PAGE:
So you want to read a good science fiction book. But how do you find a good one?

Follow these handy tips and you will soon be lost in new worlds.

TIP #1: Pick Subject Matter That Sparks Your Interest

It's not enough to say you'd simply like to read a science fiction book. Like all classifications of literature, sci-fi covers a very broad spectrum of topics and any individual science fiction story might revolve around specific ideas. The trick is to pick a story that plays with ideas that spark your own interest. For example, science fiction sometimes includes aliens, whose character perspectives often shine the light of introspection back on humanity. If seeing humanity from an outsider's viewpoint sounds appealing, consider reading Aliens: Recent Encounters, edited by Alex Dally Macfarlane, an anthology that includes stories by Ursula K. Le Guin, Robert Reed, Elizabeth Bear, Alastair Reynolds, Karin Tidbeck and Nancy Kress, among others. Or, if you wonder about the implications of a worldwide pathogen running loose, consider Terminus by Adam Baker, the backdrop for which includes a New York City reduced to radioactive rubble to halt the spread of the disease. If you have a fondness for mythology, consider Richelle Mead's Gameboard of the Gods, which features mythological intrigue in a near-future where the government controls organized religion. Search for other themes you like by reading sci-fi book descriptions at your favorite bookstore.

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TIP #2: Seek Out Recommendations From Friends and Online Venues That Know Science Fiction

One of the best ways to separate out the good genre books from the bad ones is through recommendations by others who already know the genre. If someone else can attest to a book's quality, it bodes well that someone else will enjoy it too. But remember: Quality is subjective. What others may find interesting, you might find boring. So, consider the source of the recommendation. A good one will either know your tastes or have tastes that match your own. Gameboard of the Gods

Where do you find science fiction recommendations specifically? For starters, ask family and friends who already read science fiction. Tell them about some of the books you like and what you liked about them. Was it great characters? Action? The writing style? You can find that in the pages of science fiction as well. Reading recommendation sites are also a good source; book-related sites like Shelfari, LibraryThing and GoodReads are good for genre-specific recommendations. Specifically for science fiction recommendations, visit your favorite science fiction blog or website that reviews books. (I would be remiss if I did not mention the science fiction and fantasy category of the Kirkus Reviews Blog!)  Also consider crowd-sourced reviews from bookseller sites, but do be wary that they can be stuffed with false-positive reviews. This goes back to considering the source: The best ones are ones tailored to your own tastes.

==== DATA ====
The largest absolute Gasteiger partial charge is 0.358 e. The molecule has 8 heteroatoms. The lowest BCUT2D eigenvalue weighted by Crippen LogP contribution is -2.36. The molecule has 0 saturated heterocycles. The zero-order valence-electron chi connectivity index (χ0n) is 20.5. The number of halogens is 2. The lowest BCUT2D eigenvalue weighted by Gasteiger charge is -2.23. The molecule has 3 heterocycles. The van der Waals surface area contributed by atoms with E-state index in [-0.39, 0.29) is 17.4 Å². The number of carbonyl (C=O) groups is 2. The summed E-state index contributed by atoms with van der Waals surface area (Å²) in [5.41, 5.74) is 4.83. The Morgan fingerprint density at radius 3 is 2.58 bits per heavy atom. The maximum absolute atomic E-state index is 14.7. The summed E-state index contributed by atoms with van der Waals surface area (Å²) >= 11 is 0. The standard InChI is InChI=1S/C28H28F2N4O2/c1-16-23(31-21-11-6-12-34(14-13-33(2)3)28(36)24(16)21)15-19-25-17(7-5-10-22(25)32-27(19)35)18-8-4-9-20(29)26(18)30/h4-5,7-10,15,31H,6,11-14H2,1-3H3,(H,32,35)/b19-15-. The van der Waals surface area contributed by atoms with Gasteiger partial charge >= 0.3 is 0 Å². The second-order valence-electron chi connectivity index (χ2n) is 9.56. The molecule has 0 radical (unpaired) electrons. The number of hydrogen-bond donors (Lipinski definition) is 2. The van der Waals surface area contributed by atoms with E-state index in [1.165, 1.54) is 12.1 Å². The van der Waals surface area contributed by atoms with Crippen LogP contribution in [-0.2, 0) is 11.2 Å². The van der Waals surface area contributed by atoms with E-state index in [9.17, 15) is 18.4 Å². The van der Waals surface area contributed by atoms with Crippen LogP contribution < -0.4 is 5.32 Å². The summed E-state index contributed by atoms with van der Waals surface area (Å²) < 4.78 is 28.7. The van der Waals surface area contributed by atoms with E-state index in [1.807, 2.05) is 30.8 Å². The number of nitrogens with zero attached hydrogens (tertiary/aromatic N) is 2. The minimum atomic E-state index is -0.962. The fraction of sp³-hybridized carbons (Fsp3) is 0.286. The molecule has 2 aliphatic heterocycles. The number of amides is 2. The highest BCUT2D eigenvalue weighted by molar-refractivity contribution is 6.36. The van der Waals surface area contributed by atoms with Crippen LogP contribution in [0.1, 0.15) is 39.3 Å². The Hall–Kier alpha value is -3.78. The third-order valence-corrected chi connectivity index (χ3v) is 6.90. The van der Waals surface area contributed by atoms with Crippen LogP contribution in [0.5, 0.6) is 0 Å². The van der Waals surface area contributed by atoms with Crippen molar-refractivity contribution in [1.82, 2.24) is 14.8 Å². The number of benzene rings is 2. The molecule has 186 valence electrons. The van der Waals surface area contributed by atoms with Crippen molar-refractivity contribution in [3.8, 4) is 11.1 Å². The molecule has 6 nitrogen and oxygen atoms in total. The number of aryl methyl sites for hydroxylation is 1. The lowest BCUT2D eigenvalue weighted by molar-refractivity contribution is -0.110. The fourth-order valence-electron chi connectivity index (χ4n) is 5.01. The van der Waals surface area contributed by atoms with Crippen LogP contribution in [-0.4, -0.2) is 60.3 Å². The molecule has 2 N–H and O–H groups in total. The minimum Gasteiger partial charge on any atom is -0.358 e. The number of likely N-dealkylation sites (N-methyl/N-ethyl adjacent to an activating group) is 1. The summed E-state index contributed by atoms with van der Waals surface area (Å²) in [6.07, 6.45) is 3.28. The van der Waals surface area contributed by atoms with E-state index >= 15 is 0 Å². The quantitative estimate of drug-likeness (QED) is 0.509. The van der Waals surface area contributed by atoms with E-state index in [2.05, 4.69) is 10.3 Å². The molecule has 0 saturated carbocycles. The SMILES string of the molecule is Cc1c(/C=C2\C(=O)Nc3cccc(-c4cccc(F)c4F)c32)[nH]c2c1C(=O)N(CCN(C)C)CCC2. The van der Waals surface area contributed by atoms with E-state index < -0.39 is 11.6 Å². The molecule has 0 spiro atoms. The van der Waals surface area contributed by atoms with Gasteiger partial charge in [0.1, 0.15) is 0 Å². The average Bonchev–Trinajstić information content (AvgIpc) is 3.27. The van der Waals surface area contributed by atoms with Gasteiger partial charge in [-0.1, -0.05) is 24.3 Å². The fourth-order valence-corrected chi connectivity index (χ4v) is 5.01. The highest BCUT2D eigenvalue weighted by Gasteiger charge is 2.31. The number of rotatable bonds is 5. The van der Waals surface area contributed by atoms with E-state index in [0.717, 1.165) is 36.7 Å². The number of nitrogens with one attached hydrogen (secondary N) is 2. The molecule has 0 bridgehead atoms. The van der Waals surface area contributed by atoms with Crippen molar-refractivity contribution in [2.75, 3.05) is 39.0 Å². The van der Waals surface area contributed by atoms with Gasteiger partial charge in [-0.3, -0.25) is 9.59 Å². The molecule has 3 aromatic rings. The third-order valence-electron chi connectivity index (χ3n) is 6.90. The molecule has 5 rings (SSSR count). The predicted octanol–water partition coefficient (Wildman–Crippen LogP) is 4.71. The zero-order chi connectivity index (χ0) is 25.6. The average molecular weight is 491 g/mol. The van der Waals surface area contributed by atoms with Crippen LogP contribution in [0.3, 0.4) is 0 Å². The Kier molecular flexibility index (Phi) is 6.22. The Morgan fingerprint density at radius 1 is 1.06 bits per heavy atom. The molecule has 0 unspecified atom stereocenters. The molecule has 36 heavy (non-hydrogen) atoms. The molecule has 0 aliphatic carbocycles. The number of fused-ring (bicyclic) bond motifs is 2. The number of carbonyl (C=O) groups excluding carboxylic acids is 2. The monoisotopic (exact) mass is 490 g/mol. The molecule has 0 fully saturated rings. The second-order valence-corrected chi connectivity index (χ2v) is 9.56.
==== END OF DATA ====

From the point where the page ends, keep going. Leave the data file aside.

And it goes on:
TIP #3: Read Books That Suit Your Mood

Another way to find science fiction you'll like is to consider your mood. Speaking from experience, I have different reading moods, where some types of books just seem more palatable come book-picking time. Sometimes I'm in the mood for grand space adventure, like that of the space opera Abaddon’s Gate by James S.A. Corey. Sometimes I'm up for some mind-bending, futuristic ideas, like those in Yasutaka Tsutsui's PaprPaprikaika, where dreams become like reality. Other times, I just want to have fun and reach for the literary sci-fi popcorn of, say, The Human Division by John Scalzi. You can do the same. Figure out what you are in the mood for, and then find books that match it. Don't pick up a novel that buries itself in bleak undertones if you're just looking to have a little fun. Similarly, don't spend your reading time with light yarns when you want to experience the richness of literature. 

TIP #4: Try it on for Size!

Here's a question: How do you know if you like a food that you've never tasted before? Simple: You taste it! The same holds true for books. When you've narrowed your selection down to a specific title, sub-genre or author, read a little of it. If you're in a physical bookstore, pick up the book and start reading. You should know soon enough whether you like the book. Online bookstores also offer you a way to sample books. Oftentimes, publishers will offer excerpts of books on their website. When in doubt, try it out!

TIP #5: Leave Book Snobbery at the Home

Let's be honest. Science fiction does not have a great public image. In the world of literature, it's often considered to be...let's say, "less than serious." It's completely unfounded of course; I would dare any novelist to match the literary prowess of genre masters Ursula K. Le Guin or Gene Wolfe, for example. The point is that, sure, sci-fi could use a good PR agent, but don't let that stop you from choosing to read science fiction. Don't be a literary snob. You'll only cheat yourself. Leave that snobbery to the folks who haven't yet realized that sci-fi can be as rewarding as any other kind of literature.

John DeNardo is the editor of SF Signal, a Hugo Award-winning group science fiction and fantasy blog featuring news, reviews and interviews. You can follow him on Twitter as @sfsignal